This tiny, remote Colombian island has some of the best diving in the world. A World Heritage site, it's a mere 1643m long and 727m wide, and is 378km from the mainland. It's the center of the vast Santuario de Flora y Fauna Malpelo, the largest no-fishing zone in the Eastern Tropical Pacific, which provides a critical habitat for threatened marine species.
The diversity and, above all, the size of the marine life is eye-popping, and includes over 200 hammerhead sharks and 1000 silky sharks. It is also one of the few places where sightings of the short-nosed ragged-tooth shark, a deepwater shark, have been confirmed. The volcanic island has steep walls and impressive caves.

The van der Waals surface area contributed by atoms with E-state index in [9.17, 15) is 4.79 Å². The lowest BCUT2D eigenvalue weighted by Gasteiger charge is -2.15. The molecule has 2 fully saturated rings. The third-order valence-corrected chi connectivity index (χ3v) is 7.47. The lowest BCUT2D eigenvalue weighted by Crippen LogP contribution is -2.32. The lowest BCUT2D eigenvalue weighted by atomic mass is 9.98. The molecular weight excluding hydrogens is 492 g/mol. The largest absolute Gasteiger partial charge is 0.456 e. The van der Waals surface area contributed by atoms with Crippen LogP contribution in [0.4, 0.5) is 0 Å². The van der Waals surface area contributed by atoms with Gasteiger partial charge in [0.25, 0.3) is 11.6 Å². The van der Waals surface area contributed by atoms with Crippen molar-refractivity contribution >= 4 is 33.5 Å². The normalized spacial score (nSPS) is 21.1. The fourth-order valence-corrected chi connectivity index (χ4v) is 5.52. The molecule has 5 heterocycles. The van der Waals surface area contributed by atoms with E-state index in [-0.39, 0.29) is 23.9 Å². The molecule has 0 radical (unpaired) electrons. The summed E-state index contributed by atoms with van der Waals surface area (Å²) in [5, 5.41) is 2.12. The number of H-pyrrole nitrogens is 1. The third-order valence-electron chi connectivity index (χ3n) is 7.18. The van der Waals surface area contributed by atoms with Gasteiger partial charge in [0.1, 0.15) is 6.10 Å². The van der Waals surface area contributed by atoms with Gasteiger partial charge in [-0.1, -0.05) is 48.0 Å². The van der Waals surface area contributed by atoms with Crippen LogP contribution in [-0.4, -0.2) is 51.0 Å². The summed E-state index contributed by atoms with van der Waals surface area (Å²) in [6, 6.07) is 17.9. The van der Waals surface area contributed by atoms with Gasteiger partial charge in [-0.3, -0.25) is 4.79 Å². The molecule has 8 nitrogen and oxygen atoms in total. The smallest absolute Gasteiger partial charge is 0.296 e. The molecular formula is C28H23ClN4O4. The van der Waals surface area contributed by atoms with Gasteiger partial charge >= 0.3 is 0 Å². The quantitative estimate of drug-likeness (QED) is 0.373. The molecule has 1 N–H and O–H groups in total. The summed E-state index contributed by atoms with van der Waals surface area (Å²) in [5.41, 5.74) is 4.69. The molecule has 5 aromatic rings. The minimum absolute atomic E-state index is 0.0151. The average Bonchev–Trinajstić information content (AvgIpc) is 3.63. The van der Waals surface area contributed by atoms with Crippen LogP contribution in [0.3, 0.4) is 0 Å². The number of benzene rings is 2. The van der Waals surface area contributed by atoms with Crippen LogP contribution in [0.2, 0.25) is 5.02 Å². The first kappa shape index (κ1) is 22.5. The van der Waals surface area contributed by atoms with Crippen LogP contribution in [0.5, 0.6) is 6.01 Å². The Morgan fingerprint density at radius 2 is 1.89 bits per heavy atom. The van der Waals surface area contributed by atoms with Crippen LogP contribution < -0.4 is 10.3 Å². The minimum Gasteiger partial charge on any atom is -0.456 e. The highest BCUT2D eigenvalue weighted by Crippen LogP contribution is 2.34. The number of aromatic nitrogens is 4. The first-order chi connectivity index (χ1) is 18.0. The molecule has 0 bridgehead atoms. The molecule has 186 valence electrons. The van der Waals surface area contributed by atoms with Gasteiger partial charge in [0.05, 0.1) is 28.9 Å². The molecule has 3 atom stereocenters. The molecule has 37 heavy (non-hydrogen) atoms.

Dive conditions can be treacherous and accidents are not unheard of. Only advanced divers with experience should attempt this trip.
A contingent of soldiers guard Malpelo, and it's forbidden to set foot on the island.